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Archives of Microbiology

, Volume 196, Issue 6, pp 423–433 | Cite as

Transcriptome analysis of Enterococcus faecalis toward its adaption to surviving in the mouse intestinal tract

  • Angela G. Lindenstrauß
  • Matthias A. Ehrmann
  • Jürgen Behr
  • Richard Landstorfer
  • Dirk Haller
  • R. Balfour Sartor
  • Rudi F. VogelEmail author
Original Paper

Abstract

We have performed a transcriptomic in vivo study with Enterococcus faecalis OG1RF in the intestine of living mice to identify novel latent and adaptive fitness determinants within E. faecalis. From 2,658 genes that are present in E. faecalis strain OG1RF, 124 genes were identified as significantly differentially expressed within the intestinal tract of living mice as compared to exponential growth in BHI broth. The groups of significantly up- or down-regulated genes consisted of 94 and 30 genes, respectively, for which 46 and 18 a clear annotation to a functionally described protein was found. These included genes involved in energy metabolism (e.g., dhaK and glpK pathway), transport and binding mechanisms (e.g., phosphoenolpyruvate carbohydrate PTS) as well as fatty acid metabolism (fab genes). The novel putative fitness determinants found in this work may be helpful for future studies of E. faecalis adaptation to the intestinal tract, which is also a prerequisite for infection in a compromised or inflamed host.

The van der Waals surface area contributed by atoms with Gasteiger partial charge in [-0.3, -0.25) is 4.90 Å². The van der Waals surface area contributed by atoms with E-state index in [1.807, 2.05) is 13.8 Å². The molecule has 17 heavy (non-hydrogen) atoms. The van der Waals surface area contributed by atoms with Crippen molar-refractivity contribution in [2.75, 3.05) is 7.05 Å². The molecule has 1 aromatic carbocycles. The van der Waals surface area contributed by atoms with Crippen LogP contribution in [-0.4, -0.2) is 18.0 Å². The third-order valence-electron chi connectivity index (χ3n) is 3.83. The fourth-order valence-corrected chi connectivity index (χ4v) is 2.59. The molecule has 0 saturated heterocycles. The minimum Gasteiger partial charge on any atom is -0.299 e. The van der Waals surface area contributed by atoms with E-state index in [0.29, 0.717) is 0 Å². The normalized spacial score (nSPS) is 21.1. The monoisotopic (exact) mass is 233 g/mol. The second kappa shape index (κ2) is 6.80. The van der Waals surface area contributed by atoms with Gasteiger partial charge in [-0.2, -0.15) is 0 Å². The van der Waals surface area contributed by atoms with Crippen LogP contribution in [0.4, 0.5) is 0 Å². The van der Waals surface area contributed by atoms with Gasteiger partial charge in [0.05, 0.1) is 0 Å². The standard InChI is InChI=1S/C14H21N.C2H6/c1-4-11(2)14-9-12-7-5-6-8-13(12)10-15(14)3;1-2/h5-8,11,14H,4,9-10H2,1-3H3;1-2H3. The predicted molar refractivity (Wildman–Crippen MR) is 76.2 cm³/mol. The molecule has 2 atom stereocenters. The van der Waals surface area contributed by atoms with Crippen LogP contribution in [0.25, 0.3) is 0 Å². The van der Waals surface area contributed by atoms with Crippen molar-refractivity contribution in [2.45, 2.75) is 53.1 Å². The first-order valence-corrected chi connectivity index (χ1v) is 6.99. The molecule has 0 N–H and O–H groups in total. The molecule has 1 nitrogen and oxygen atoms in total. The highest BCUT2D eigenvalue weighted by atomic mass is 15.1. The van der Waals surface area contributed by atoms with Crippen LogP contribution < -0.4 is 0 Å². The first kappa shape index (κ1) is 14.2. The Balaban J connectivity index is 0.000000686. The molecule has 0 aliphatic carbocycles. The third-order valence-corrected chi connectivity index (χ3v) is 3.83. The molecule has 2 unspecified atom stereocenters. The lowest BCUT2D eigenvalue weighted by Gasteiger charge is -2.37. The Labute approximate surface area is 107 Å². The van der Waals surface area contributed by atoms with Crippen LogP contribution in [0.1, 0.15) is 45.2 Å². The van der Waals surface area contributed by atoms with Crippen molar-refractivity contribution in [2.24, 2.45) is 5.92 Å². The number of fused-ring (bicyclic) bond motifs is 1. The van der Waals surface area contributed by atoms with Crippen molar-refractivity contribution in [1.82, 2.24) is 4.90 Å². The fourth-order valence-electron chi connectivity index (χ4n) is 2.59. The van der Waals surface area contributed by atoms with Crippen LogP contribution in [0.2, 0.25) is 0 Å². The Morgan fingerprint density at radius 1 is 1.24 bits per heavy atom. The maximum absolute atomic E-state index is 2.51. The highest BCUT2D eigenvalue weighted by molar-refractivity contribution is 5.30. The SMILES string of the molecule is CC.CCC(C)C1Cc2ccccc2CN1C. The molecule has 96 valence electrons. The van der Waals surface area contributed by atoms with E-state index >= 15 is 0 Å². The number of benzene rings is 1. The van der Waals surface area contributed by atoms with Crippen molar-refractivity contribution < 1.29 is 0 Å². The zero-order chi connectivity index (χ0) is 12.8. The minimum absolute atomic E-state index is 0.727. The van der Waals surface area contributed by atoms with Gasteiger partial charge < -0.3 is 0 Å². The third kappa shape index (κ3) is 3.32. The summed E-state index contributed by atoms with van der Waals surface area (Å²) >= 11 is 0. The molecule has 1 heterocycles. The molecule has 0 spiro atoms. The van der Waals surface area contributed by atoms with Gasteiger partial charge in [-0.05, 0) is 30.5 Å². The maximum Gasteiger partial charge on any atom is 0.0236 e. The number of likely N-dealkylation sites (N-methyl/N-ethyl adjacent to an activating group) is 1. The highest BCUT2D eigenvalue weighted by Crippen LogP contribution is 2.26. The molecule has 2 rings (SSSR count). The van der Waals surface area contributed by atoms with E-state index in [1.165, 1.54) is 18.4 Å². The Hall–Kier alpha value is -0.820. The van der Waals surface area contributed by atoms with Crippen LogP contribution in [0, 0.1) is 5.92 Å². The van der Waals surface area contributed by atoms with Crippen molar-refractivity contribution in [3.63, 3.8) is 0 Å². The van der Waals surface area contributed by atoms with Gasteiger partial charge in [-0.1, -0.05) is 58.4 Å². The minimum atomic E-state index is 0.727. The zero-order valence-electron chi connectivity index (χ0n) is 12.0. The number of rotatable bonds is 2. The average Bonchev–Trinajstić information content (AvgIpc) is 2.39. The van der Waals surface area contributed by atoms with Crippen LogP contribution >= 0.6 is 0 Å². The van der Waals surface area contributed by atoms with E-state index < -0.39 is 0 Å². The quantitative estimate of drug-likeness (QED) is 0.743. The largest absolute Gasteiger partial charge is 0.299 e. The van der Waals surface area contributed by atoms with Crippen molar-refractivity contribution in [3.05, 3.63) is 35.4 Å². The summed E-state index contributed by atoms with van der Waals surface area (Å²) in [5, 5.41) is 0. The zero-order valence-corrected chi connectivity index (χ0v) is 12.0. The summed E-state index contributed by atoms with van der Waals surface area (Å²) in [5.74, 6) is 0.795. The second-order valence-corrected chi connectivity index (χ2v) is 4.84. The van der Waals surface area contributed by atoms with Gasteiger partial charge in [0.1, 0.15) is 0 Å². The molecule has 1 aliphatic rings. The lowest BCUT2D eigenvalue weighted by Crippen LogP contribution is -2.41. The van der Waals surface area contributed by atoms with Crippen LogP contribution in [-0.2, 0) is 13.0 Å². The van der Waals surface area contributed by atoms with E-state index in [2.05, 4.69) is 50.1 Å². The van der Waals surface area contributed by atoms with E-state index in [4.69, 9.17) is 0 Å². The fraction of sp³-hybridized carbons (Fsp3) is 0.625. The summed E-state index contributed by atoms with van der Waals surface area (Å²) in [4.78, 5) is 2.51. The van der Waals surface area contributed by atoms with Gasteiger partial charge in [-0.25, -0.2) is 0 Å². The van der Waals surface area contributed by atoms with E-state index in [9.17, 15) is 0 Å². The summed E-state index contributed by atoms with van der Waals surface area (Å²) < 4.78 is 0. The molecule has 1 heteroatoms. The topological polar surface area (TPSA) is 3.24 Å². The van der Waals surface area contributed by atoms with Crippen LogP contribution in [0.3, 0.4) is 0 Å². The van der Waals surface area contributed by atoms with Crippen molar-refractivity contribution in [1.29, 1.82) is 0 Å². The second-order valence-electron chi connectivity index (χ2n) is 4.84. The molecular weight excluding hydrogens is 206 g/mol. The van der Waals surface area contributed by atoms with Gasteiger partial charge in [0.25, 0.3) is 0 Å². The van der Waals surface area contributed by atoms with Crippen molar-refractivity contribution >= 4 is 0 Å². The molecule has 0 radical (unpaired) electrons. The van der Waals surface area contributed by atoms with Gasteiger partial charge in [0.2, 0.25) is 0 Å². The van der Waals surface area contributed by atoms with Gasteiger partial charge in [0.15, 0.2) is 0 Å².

Keywords

Enterococcus faecalis Transcriptome analysis in vivo RNAseq 

Notes

Acknowledgments

We thank Dr. Sigrid Kisling (Chair for Biofunctionality of Food, Technische Universität München, Germany) for histology analysis of mouse tissue samples used in this study. We also thank the members of the National Gnotobiotic Rodent Resource Center (University of North Carolina, Chapel Hill, USA) for the generous support during the experiment. This work was supported by GRK 1482 of the German Research Foundation (DFG), NIH grants R01DK53247, P40 OD010995, P30 DK34987 and the Crohn’s and Colitis Foundation of America. The funders had no role in study design, data collection and analysis, decision to publish or preparation of the manuscript.

Supplementary material

203_2014_982_MOESM1_ESM.docx (52 kb)
Supplementary material 1 (DOCX 51 kb)
203_2014_982_MOESM2_ESM.docx (52 kb)
Supplementary material 2 (DOCX 51 kb)
203_2014_982_MOESM3_ESM.pptx (44 kb)
Supplementary material 3 (PPTX 43 kb)

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Copyright information

© Springer-Verlag Berlin Heidelberg 2014

Authors and Affiliations

  • Angela G. Lindenstrauß
    • 1
  • Matthias A. Ehrmann
    • 1
  • Jürgen Behr
    • 1
  • Richard Landstorfer
    • 2
  • Dirk Haller
    • 3
  • R. Balfour Sartor
    • 4
  • Rudi F. Vogel
    • 1
    Email author
  1. 1.Lehrstuhl für Technische MikrobiologieTechnische Universität MünchenFreisingGermany
  2. 2.Lehrstuhl für Mikrobielle ÖkologieTechnische Universität MünchenFreisingGermany
  3. 3.Lehrstuhl für Ernährung und ImmunologieTechnische Universität MünchenFreisingGermany
  4. 4.Department of Medicine/Division of Gastroenterology and Hepatology, Microbiology and ImmunologyUniversity of North CarolinaChapel HillUSA

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